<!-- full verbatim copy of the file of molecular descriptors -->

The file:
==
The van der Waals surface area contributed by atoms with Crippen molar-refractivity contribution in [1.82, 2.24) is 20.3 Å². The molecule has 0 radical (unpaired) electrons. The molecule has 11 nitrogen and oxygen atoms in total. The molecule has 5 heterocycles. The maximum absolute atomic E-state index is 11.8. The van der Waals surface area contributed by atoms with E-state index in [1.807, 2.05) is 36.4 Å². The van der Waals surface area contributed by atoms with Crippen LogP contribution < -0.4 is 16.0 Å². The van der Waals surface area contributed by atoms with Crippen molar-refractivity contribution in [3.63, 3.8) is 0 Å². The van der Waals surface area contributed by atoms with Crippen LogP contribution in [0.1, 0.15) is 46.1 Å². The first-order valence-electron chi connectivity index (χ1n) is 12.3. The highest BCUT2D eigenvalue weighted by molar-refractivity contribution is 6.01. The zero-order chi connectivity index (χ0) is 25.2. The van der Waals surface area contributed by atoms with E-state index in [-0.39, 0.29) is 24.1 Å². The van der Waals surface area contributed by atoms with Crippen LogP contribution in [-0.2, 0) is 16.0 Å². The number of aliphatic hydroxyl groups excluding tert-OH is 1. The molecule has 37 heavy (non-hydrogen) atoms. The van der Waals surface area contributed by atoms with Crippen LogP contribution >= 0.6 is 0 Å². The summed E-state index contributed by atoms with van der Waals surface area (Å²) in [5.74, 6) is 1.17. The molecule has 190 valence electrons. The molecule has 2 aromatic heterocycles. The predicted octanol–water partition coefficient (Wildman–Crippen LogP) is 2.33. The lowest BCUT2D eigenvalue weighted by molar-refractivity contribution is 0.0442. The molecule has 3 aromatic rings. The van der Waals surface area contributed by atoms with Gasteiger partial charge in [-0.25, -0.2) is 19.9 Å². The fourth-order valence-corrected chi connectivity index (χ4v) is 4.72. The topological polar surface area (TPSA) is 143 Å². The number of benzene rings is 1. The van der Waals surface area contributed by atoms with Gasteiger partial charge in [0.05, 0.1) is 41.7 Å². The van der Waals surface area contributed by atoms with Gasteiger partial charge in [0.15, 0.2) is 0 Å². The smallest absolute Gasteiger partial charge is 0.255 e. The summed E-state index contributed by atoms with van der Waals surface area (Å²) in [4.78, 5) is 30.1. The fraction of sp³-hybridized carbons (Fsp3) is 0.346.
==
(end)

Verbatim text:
The van der Waals surface area contributed by atoms with Crippen molar-refractivity contribution in [1.82, 2.24) is 20.3 Å². The molecule has 0 radical (unpaired) electrons. The molecule has 11 nitrogen and oxygen atoms in total. The molecule has 5 heterocycles. The maximum absolute atomic E-state index is 11.8. The van der Waals surface area contributed by atoms with E-state index in [1.807, 2.05) is 36.4 Å². The van der Waals surface area contributed by atoms with Crippen LogP contribution < -0.4 is 16.0 Å². The van der Waals surface area contributed by atoms with Crippen molar-refractivity contribution in [3.63, 3.8) is 0 Å². The van der Waals surface area contributed by atoms with Crippen LogP contribution in [0.1, 0.15) is 46.1 Å². The first-order valence-electron chi connectivity index (χ1n) is 12.3. The highest BCUT2D eigenvalue weighted by molar-refractivity contribution is 6.01. The zero-order chi connectivity index (χ0) is 25.2. The van der Waals surface area contributed by atoms with E-state index in [-0.39, 0.29) is 24.1 Å². The van der Waals surface area contributed by atoms with Crippen LogP contribution in [-0.2, 0) is 16.0 Å². The number of aliphatic hydroxyl groups excluding tert-OH is 1. The molecule has 37 heavy (non-hydrogen) atoms. The van der Waals surface area contributed by atoms with Crippen LogP contribution >= 0.6 is 0 Å². The summed E-state index contributed by atoms with van der Waals surface area (Å²) in [5.74, 6) is 1.17. The molecule has 190 valence electrons. The molecule has 2 aromatic heterocycles. The predicted octanol–water partition coefficient (Wildman–Crippen LogP) is 2.33. The lowest BCUT2D eigenvalue weighted by molar-refractivity contribution is 0.0442. The molecule has 3 aromatic rings. The van der Waals surface area contributed by atoms with Gasteiger partial charge in [-0.25, -0.2) is 19.9 Å². The fourth-order valence-corrected chi connectivity index (χ4v) is 4.72. The topological polar surface area (TPSA) is 143 Å². The number of benzene rings is 1. The van der Waals surface area contributed by atoms with Gasteiger partial charge in [0.05, 0.1) is 41.7 Å². The van der Waals surface area contributed by atoms with Gasteiger partial charge in [0.15, 0.2) is 0 Å². The smallest absolute Gasteiger partial charge is 0.255 e. The summed E-state index contributed by atoms with van der Waals surface area (Å²) in [4.78, 5) is 30.1. The fraction of sp³-hybridized carbons (Fsp3) is 0.346.